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Q: Microwaving a match. ( No Answer,   3 Comments )
Subject: Microwaving a match.
Category: Science > Physics
Asked by: ptolmney-ga
List Price: $5.00
Posted: 22 Aug 2006 10:35 PDT
Expires: 21 Sep 2006 10:35 PDT
Question ID: 758439
We've all seen videos on or of people
microwaving a match covered by a jar. What exactly is happening to
cause that reaction? It was referred to as plasma. Is this accurate?
This isn't the same plasma that's in my blood, is it? Is this at all
related to ball lightning?
There is no answer at this time.

Subject: Re: Microwaving a match.
From: qed100-ga on 22 Aug 2006 12:17 PDT
The plasma in blood isn't the same thing as what's present in a match
flame. Blood plasma is the fluid which carries the blood cells
throughout the body. Plasma in a flame, on the other hand, is a gas at
a temperature high enough to strip electrons from the atoms scattering
off each other in the gas. This ionises the atoms, giving them a
positive electric charge. The gas will then respond to applied
electromagnetic fields.

   Ball lightning is related, since it basically amounts to a mass of plasma.
Subject: Re: Microwaving a match.
From: ptolmney-ga on 24 Aug 2006 00:14 PDT
I'm curious why they're both called plasma because they don't seem at
all related. Are there any shared characteristics between the two
types that could explain that?
Subject: Re: Microwaving a match.
From: qed100-ga on 24 Aug 2006 03:38 PDT
Reportedly, use of the word "plasma" in reference to ionized gas was
coined by a gentleman by the name of Irving Langmuir, who was doing
electrical research during the 1920s. The following is quoted from
this webpage:

"During the 1920's Irving Langmuir was studying various types of
mercury-vapor discharges, and he noticed similarities in their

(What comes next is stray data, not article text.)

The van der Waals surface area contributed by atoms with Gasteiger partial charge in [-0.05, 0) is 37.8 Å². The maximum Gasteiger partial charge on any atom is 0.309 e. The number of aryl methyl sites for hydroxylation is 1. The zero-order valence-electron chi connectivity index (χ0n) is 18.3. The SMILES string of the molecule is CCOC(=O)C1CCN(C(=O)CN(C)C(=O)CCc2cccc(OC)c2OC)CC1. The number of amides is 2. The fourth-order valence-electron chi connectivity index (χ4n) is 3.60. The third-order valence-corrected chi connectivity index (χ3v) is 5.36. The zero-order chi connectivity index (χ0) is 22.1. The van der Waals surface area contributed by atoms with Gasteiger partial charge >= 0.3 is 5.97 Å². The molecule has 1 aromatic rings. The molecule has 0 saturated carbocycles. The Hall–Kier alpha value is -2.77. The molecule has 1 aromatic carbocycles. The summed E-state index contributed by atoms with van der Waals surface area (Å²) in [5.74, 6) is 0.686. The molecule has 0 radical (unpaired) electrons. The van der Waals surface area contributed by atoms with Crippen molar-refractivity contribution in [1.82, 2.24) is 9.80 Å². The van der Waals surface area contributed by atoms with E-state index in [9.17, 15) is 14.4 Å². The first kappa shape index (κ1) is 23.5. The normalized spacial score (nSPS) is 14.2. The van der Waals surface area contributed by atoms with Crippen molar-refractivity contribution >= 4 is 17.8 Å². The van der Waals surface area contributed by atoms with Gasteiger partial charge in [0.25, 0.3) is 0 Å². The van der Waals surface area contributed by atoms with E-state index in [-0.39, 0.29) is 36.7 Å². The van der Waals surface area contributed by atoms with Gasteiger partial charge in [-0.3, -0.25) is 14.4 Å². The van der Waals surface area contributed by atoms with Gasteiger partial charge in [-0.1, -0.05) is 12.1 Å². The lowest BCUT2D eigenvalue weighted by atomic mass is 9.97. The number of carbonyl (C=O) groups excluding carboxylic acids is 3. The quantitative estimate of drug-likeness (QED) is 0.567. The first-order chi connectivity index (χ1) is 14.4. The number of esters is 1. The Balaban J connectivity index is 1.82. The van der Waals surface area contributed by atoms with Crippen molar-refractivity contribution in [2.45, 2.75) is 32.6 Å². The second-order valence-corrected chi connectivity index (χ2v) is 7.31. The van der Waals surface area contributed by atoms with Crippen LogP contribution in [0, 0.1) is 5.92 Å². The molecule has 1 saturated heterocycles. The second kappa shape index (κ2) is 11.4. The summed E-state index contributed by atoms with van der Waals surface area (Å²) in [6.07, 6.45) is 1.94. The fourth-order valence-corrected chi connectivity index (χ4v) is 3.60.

structure - near the boundaries as well as in the main body of the
discharge. While the region immediately adjacent to a wall or
electrode was already called a "sheath," there was no name for the
quasi-neutral stuff filling most of the discharge space. He decided to
call it "plasma."

While his relating the term to blood plasma has been acknowledged by
colleagues who worked with him at the General Electric Research
Laboratory, [1], [2], the basis for that connection is unclear. One
version [2] of the story has it that the similarity was in carrying
particles, while another account [3] speculated that it was in the
Greek origin of the term, meaning "to mold," since the glowing
discharge usually molded itself to the shape of its container. In any
case, it appears that the first published use of the term was in
Langmuir's "Oscillations in Ionized Gases," published in 1928 in the
Proceedings of the National Academy of Sciences [4].

Thus the term "plasma" was first used to describe partially (if not
weakly) ionized gases. The term plasma apparently did not find
immediate widespread use in the scientific community. It did
eventually catch on, however, but in some cases the term was
inappropriately limited to highly ionized gases.


[1] L. Tonks, "The birth of 'plasma'" Amer. J. Phys., vol. 35, pp. 857-858, 1967.

[2] Letter from H. M. Mott-Smith to A. M. Bueche, Apr. 20, 1967 (on
file at Communications Operation, General Electric R&D Center,
Schenectady, NY).

[3] S. C. Brown, "A short history of gaseous electronics," in Gaseous
Electronics, vol. 1, M. N. Hirsh and H. J. Oskam, Eds. New York:
Academic, 1978, pp. 1-18.

[4] I. Langmuir, "Oscillations in ionized gases," Proc. Nat. Acad.
Sci. U.S., vol. 14, p. 628, 1928; also available in The Collected
Works of Irving Langmuir, vol. 5, C. G. Suits, Ed. New York: Pergamon,
1961, pp. 111-120."

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